A large bobcat reported roaming a Goddard neighborhood early Friday morning poses no threat to humans, officials say.
A Sedgwick County dispatcher said someone called 911 after seeing one of the animals shortly before 7:45 a.m. Friday near Maple and Spring Hill Drive.
That’s north of Maple and east of 199th Street West.
It’s also just east of Tanganyika Wildlife Park, but a Tanganyika employee said the park has no bobcats in its collection.
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Matt Peek, a furbearer biologist with the Kansas Department of Wildlife, Parks and Tourism, said bobcats are common in Kansas.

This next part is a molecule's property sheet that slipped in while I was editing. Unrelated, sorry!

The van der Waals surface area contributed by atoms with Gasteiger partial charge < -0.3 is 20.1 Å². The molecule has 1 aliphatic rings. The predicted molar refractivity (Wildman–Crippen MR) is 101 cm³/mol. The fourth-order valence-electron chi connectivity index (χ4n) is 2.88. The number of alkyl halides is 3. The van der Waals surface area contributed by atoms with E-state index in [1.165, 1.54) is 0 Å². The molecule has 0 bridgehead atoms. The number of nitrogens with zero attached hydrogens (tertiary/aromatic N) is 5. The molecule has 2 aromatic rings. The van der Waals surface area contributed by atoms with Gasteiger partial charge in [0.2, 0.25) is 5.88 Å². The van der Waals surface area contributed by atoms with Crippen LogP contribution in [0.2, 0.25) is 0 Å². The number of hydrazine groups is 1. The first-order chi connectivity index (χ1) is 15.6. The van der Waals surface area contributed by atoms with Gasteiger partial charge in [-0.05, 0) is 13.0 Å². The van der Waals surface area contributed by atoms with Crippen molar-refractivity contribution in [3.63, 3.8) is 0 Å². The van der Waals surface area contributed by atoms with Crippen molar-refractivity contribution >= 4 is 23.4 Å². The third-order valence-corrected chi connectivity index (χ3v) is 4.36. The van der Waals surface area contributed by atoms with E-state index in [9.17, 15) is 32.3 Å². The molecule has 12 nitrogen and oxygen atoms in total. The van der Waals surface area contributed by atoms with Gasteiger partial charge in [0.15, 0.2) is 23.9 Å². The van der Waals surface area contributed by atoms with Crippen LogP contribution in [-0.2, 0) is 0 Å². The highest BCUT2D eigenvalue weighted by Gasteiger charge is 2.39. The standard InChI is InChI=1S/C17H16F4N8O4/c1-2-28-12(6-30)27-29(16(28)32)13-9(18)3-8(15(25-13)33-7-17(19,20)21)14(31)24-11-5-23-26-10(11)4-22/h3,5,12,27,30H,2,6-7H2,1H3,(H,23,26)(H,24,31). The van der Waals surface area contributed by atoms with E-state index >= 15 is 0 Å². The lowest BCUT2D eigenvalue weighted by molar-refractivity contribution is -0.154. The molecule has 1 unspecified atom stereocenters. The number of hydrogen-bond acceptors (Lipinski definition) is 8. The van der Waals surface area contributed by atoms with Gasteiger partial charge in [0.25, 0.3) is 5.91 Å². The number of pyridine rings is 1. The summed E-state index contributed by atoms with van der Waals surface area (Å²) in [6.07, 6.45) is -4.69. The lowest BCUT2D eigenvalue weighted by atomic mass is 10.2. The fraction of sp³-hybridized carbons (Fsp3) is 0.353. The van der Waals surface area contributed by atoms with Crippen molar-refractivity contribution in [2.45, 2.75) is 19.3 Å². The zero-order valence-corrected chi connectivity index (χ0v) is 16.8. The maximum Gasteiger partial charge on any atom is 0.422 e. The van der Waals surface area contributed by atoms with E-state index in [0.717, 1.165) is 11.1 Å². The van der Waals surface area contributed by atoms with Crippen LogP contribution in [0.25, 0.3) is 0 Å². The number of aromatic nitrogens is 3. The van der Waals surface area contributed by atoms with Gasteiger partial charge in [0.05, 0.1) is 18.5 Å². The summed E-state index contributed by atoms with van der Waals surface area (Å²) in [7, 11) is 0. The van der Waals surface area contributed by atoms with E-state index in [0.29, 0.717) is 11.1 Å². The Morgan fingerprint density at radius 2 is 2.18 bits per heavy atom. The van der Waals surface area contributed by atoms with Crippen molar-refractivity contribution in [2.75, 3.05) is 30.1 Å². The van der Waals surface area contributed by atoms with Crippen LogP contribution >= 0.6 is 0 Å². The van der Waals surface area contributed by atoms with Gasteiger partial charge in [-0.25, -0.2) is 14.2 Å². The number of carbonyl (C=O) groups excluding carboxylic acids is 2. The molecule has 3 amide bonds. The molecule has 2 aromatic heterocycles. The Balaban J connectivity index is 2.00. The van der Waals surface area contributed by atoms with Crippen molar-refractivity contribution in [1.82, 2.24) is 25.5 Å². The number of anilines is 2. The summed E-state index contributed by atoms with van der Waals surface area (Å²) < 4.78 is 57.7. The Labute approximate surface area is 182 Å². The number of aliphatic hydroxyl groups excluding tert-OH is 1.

“It’s a neat animal to see, but it doesn’t pose any threat to people,” he said.
However, bobcats sometimes do eat housecats and small dogs, he said.
With coyotes also common, it’s a good idea for people to watch smaller pets, he said.
Bobcats primarily eat prey such as rabbits, he said.
About 6,000 to 7,000 bobcats are harvested each year in Kansas for their fur, Peek said.